Service Week

This week turned into something of a week for services. I began by making a booking for Billy Bailey’s next service way out in the future (1st Feb 2010). This was just because the caravan agent is apt to get very busy and Billy’s next service is time-critical.

On Thursday it was the turn of my mountain bike which had, since my slightly embarrassing excursion on it into the Grand Union Canal, developed an irritating noise related to the pedal speed, cadence in cycling speak. I’m happy to report that, after a “B service” at Phil Corley’s in Milton Keynes, which included a new chain, new rear gear set and new bottom bracket, all now seems well. Memo to self: try to stay on the canal tow path in the future.

On Friday it was the turn of our much loved but recently somewhat neglected Mazda MX5. He’s 10 years old now and had had neither his 9- nor 10-year service. Tut, tut! In our defence, though it’s technically no excuse, we do only about 2000 miles a year in Mazzie these days. Now he knows we still love him.

Most of the services this week have, of course, been thundering over the nets in Wimbledon at the “All England Lawn Tennis and Croquet Club”. It’s typical isn’t it? The Club’s world famous, show case tournament is frequently plagued and delayed by good ol’ English rain. The year after the Club eventually bites the bullet and installs a multi-million pound retractable roof over its exhibition Centre Court, we have yet to have a rain delay. Great stuff! In a change to the norm, this year I can sense all the commentators almost willing a thunderstorm to occur just to provide the brand new television spectacle of watching the roof mechanism swing into action. What a fickle world. Worry not, Wimbledon is unlikely to have a completely dry fortnight.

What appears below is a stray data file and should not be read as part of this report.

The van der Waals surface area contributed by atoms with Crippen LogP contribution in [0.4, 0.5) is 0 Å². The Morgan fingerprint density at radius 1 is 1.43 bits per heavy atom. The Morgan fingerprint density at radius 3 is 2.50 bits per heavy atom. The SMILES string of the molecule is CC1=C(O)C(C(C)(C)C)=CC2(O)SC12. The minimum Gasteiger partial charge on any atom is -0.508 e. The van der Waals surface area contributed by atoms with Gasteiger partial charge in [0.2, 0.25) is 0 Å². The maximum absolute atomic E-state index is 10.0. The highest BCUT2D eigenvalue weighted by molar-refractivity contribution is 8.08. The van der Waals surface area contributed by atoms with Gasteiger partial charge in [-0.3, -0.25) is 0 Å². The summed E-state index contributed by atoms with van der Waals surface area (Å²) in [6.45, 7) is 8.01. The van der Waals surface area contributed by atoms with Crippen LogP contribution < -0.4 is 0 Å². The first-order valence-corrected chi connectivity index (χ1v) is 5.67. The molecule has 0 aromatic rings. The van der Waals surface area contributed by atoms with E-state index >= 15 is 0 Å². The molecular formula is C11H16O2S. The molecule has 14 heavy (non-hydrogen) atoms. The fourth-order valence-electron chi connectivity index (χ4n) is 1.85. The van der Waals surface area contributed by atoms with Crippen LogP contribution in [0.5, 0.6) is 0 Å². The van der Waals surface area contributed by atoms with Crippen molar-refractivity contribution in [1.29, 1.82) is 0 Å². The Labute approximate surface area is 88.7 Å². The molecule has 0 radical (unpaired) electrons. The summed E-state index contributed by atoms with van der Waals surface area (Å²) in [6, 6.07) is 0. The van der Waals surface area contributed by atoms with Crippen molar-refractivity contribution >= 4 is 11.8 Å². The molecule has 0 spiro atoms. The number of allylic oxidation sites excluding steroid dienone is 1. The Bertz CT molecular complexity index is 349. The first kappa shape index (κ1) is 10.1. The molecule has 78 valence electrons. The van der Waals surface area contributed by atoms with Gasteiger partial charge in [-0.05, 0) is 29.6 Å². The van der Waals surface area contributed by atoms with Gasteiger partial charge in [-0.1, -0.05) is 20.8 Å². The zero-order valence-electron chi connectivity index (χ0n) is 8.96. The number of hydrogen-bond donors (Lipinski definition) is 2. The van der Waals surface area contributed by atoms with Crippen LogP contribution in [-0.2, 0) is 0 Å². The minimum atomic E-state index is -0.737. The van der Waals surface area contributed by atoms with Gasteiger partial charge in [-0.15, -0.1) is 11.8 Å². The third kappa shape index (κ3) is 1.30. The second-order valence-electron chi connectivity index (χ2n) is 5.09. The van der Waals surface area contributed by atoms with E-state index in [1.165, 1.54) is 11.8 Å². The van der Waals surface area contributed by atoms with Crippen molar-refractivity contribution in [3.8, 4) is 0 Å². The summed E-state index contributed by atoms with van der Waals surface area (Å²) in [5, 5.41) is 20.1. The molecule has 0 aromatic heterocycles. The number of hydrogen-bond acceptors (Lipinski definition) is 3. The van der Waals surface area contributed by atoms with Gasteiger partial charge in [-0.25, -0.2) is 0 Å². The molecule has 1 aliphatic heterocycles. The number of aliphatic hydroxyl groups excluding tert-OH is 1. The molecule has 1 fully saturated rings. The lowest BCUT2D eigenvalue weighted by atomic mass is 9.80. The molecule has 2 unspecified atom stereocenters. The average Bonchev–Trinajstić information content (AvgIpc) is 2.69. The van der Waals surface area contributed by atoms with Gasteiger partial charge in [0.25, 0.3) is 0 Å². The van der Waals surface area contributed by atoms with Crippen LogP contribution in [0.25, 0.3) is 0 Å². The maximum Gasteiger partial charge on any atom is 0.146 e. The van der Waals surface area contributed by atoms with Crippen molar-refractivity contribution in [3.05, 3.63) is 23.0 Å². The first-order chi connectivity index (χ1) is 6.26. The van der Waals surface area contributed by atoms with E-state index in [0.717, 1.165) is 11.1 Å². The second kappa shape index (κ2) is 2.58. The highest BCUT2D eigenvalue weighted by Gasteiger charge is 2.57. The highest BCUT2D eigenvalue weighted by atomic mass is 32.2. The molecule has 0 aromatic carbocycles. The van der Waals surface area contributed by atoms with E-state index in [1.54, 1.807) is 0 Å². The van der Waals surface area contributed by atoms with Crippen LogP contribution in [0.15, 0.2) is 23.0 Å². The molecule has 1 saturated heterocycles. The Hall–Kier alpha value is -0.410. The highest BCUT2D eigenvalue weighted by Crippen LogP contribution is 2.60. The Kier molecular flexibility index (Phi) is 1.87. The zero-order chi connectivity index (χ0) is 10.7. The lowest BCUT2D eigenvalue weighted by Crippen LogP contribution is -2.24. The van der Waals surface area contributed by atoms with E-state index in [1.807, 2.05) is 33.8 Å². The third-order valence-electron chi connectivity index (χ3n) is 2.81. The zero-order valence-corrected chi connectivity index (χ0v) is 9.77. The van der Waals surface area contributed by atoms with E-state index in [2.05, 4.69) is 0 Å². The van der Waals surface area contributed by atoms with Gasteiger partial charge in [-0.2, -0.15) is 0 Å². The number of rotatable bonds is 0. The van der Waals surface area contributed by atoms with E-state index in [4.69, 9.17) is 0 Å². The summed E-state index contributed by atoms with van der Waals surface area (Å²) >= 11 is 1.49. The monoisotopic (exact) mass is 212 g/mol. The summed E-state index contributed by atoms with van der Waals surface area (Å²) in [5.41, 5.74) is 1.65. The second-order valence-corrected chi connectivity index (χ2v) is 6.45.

Actually, I can’t see how much help keeping play going on a single court would be to the scheduling of a tournament occupying 20 courts for much of its time. Still, I’m sure it will help with other events. We’ve also noticed that the extra overhanging structures supporting the roof seem to worsen the high contrast between bright sunlight across one half of Centre Court and shadows of the retracted roof cast by the westering sun across the other, when, as this year, said sun actually deigns to shine. Some of the players, dazzled by the brilliant northern European sun, seem to be struggling to see balls screaming at them at 120 mph out of the relative darkness. I can’t think why.

One such player yesterday was the inventively named Mardy Fish. Having been fortunate enough to spend a considerable time in America, I’m familiar with the difficulties caused on the west of the Atlantic by the letter “T”, pronunciation of which is frequently transmogrified into a “D”: water becomes wa-d-er, for example. Mr Fish’s parents have clearly been very farsighted in solving this pronunciation issue and, rather than calling their son Marty, changed the spelling to match the pronunciation that would inevitably result: Mardy. Very clever.

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